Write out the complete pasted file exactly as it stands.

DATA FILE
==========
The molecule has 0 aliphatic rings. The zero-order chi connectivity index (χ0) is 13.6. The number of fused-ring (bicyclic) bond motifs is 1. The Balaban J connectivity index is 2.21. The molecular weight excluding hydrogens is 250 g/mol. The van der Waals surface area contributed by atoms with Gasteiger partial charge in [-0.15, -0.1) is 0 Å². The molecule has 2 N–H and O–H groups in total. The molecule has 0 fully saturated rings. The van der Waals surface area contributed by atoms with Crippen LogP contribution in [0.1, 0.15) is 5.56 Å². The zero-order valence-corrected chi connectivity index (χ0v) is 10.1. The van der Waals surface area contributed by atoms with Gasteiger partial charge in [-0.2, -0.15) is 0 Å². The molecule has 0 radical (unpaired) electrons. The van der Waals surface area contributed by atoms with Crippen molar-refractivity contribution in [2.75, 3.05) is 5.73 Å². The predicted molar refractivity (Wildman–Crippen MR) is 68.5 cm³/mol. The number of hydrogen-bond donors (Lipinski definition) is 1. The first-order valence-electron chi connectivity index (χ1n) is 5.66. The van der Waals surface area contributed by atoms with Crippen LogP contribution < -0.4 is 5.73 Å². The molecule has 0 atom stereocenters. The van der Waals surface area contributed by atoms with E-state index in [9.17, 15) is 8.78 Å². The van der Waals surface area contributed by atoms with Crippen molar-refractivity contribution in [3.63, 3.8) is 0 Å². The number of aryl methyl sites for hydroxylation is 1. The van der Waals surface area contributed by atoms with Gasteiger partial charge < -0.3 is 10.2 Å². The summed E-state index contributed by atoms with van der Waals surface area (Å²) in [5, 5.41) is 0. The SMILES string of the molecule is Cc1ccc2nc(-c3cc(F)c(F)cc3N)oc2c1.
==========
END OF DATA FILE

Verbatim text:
The molecule has 0 aliphatic rings. The zero-order chi connectivity index (χ0) is 13.6. The number of fused-ring (bicyclic) bond motifs is 1. The Balaban J connectivity index is 2.21. The molecular weight excluding hydrogens is 250 g/mol. The van der Waals surface area contributed by atoms with Gasteiger partial charge in [-0.15, -0.1) is 0 Å². The molecule has 2 N–H and O–H groups in total. The molecule has 0 fully saturated rings. The van der Waals surface area contributed by atoms with Crippen LogP contribution in [0.1, 0.15) is 5.56 Å². The zero-order valence-corrected chi connectivity index (χ0v) is 10.1. The van der Waals surface area contributed by atoms with Gasteiger partial charge in [-0.2, -0.15) is 0 Å². The molecule has 0 radical (unpaired) electrons. The van der Waals surface area contributed by atoms with Crippen molar-refractivity contribution in [2.75, 3.05) is 5.73 Å². The predicted molar refractivity (Wildman–Crippen MR) is 68.5 cm³/mol. The number of hydrogen-bond donors (Lipinski definition) is 1. The first-order valence-electron chi connectivity index (χ1n) is 5.66. The van der Waals surface area contributed by atoms with Crippen LogP contribution < -0.4 is 5.73 Å². The molecule has 0 atom stereocenters. The van der Waals surface area contributed by atoms with E-state index in [9.17, 15) is 8.78 Å². The van der Waals surface area contributed by atoms with Crippen molar-refractivity contribution in [3.63, 3.8) is 0 Å². The number of aryl methyl sites for hydroxylation is 1. The van der Waals surface area contributed by atoms with Gasteiger partial charge < -0.3 is 10.2 Å². The summed E-state index contributed by atoms with van der Waals surface area (Å²) in [5, 5.41) is 0. The SMILES string of the molecule is Cc1ccc2nc(-c3cc(F)c(F)cc3N)oc2c1.